Defining Susceptibility for Microbial Risk Assessment: Results of a Workshop


* Address correspondence to Rebecca Parkin, MPH, PhD, Department of Environmental and Occupational Health, School of Public Health and Health Services, The George Washington University Medical Center, 2100 M Street, N.W., Suite 203, Washington, DC 20052;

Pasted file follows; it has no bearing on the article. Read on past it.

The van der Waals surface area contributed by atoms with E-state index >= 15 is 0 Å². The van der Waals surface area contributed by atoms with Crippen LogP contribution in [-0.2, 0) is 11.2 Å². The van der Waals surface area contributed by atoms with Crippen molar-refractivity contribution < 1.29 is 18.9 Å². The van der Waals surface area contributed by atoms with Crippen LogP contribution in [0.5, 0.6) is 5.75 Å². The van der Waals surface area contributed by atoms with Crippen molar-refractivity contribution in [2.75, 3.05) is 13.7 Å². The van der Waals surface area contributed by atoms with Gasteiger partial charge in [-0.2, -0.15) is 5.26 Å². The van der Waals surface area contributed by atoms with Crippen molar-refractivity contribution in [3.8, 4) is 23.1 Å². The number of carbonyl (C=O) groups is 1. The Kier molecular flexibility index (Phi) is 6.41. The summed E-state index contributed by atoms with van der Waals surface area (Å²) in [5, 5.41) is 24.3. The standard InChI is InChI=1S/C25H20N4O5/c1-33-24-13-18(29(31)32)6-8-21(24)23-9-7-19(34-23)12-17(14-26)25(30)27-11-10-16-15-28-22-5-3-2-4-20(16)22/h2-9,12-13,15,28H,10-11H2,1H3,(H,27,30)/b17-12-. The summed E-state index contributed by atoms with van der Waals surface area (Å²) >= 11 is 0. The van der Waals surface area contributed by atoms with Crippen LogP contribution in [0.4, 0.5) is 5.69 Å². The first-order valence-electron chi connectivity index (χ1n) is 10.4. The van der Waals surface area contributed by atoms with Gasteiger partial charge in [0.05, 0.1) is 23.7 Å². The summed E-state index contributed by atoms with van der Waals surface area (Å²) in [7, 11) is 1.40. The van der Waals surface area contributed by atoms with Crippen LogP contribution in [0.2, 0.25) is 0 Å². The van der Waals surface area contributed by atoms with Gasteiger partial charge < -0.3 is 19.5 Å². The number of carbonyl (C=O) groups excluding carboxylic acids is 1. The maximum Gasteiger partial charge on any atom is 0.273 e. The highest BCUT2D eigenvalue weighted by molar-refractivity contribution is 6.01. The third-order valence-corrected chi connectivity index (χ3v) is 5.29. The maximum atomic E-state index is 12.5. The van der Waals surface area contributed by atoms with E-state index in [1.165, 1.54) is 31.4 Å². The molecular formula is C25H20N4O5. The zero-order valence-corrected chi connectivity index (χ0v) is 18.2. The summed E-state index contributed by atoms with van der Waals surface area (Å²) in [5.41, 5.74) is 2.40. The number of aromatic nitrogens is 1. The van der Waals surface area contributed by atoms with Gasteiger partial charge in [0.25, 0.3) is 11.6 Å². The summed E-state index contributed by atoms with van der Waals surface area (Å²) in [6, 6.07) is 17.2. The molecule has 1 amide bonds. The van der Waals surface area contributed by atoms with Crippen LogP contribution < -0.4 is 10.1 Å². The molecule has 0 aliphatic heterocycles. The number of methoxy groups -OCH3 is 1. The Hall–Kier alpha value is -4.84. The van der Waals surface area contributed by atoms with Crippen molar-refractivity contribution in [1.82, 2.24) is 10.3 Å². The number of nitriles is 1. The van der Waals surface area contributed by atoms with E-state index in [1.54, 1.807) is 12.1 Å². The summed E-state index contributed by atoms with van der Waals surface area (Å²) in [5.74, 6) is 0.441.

An interdisciplinary workshop was convened by the George Washington University in June 2001 to discuss how to incorporate new knowledge about susceptibility to microbial pathogens into risk assessment and management strategies. Experts from government, academic, and private sector organizations discussed definitions, methods, data needs, and issues related to susceptibility in microbial risk assessment. The participants agreed that modeling approaches need to account for the highly specific nature of host-pathogen relationships, and the wide variability of infectivity, immunity, disease transmission, and outcome rates within microbial species and strains. Concerns were raised about distinguishing between exposure and dose more clearly, interpreting experimental and outbreak data correctly, and using thresholds and possibly linearity at low doses. Recommendations were made to advance microbial risk assessment by defining specific terms and concepts more precisely, designing explicit conceptual frameworks to guide development of more complex models and data collection, addressing susceptibility in all steps of the model, measuring components of immunity to characterize susceptibility, reexamining underlying assumptions, applying default methods appropriately, obtaining more mechanistic data to improve default methods, and developing more biologically relevant and continuous risk estimators. The interrelated impacts of selecting specific subpopulations and health outcomes, and of increasing model complexity and data demands, were considered in the contexts of public policy goals and resources required. The participants stated that zero risk is unattainable, so targeted and effective risk reduction and communication strategies are essential not only to raise pubic awareness about water quality but also to protect the most susceptible members of the population.